Op-Ed: The Transformation of Political Advertising

As the 2022 election season comes to a close, highways in Suffolk County are full of political campaign signs making those sequential Burma-Shave signs of decades ago look minimal. For those who were not around when those placards bedecked the landscape, one of their sequences ran: “Within this vale/of toil/and sin/your head grows bald/but not your chin/use Burma-Shave.”

Put up until the 1960s, what became 7,000 signs are credited with leading Burma-Shave to becoming the second best-selling shaving cream in the U.S. I’d say there are well more than 7,000 political campaign signs just in Suffolk these days. Their main purpose: familiarizing voters with the names of candidates.

Then there are fliers and newspaper ads—material in print which highlight the positions on issues of candidates and their backgrounds.

And then have come political TV commercials, and today these commercials are increasingly running on the internet, too. They aim at striking a different chord: appealing to feelings and emotions. This is done mainly by having candidates seem likeable. The commercials also often feature negative attacks on opponents of the nominees illustrated with unflattering photos and videos of them.

In New York State, we are flooded this year with many political TV commercials for incumbent Governor Kathy Hochul and Suffolk Congressman Lee Zeldin in their contest for governor. In Suffolk, candidates for Congress are using TV commercials.

Political TV commercials are expensive. Indeed, paying for them is a big part of the finances of any campaign utilizing them.

The model for the political TV commercial was launched 70 years ago.

It was 1952, and a Madison Avenue advertising man, Rosser Reeves, convinced Dwight Eisenhower to use TV commercials in his run for the presidency. Four years earlier, Reeves tried to interest the prior Republican presidential candidate, Thomas Dewey, in the approach. But Dewey “did not buy the idea of lowering himself to the commercial environment of a toothpaste ad,” relates Robert Spero in his book “The Duping of the American Voter, Dishonesty & Deception in Presidential Television Advertising.”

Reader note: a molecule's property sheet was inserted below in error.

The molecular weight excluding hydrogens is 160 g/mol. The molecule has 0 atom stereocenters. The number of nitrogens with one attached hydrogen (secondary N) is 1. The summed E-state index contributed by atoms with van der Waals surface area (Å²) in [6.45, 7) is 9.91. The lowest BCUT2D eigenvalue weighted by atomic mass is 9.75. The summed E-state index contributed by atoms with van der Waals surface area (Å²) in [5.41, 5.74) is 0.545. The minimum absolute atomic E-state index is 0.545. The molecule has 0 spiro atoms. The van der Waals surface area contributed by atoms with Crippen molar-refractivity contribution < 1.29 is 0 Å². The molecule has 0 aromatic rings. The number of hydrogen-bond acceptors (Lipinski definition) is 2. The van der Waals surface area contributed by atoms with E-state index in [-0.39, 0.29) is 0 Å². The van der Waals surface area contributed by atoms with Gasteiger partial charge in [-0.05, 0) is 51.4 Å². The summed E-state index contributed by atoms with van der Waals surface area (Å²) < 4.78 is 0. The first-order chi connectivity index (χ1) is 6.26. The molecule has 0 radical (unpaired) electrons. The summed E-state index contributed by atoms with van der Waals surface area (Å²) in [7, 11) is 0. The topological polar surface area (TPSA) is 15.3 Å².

The Eisenhower commercials were coordinated with what became the campaign slogan: “I Like Ike.” Reeves had an early understanding that television best communicates feeling and emotion, not information.

Thus, the Eisenhower commercials presented the former five-star general grinning and appearing likeable—getting to voters’ feelings and emotions and making the strongest use of the TV medium.

The Democratic candidate, former Illinois Governor Adlai Stevenson, tried to counter the blitz of 15-second Eisenhower spots. He embarked on a series of half-hour lectures on TV. Stevenson tried to, as he reflected, “talk sense to the American people.” As National Public Radio has noted, Stevenson “was an old-fashioned intellectual who believed in long speeches and the power of words…So he bought 30-minute blocks on TV, but nobody tuned in to watch.”

I wrote a thesis as a graduate student in the Media Studies Program at the New School for Social Research titled: “The Political TV Commercial as a Pivotal Component in American Presidential Politics.” I analyzed every presidential campaign from the Eisenhower-Stevenson races through each presidential contest up until 1980 (as I received my degree in 1981).

The final race

I wrote about was the 1980 presidential run of Ronald Reagan. Many voters might have disliked his policies, but a substantial number liked Reagan—based on the image he projected through television. With the ability to perform on TV having become a necessary attribute of a presidential candidate, the Republican Party had chosen an actor to run for president. He had been governor of California but previously, for eight years, Reagan performed on TV as host of “General Electric Theatre.”

So, it has gone—highlighted in recent years by Barack Obama, a master at speaking, smiling and being likeable through television, and, for some, Donald Trump, who earlier, for 14 years, performed on TV as host of “The Apprentice.”

I’ve long wondered how George Washington or Thomas Jefferson or Abraham Lincoln would have fared in presidential races which rely on a candidate’s likeability as transmitted in political TV commercials.

Committee to Honor Political Leaders

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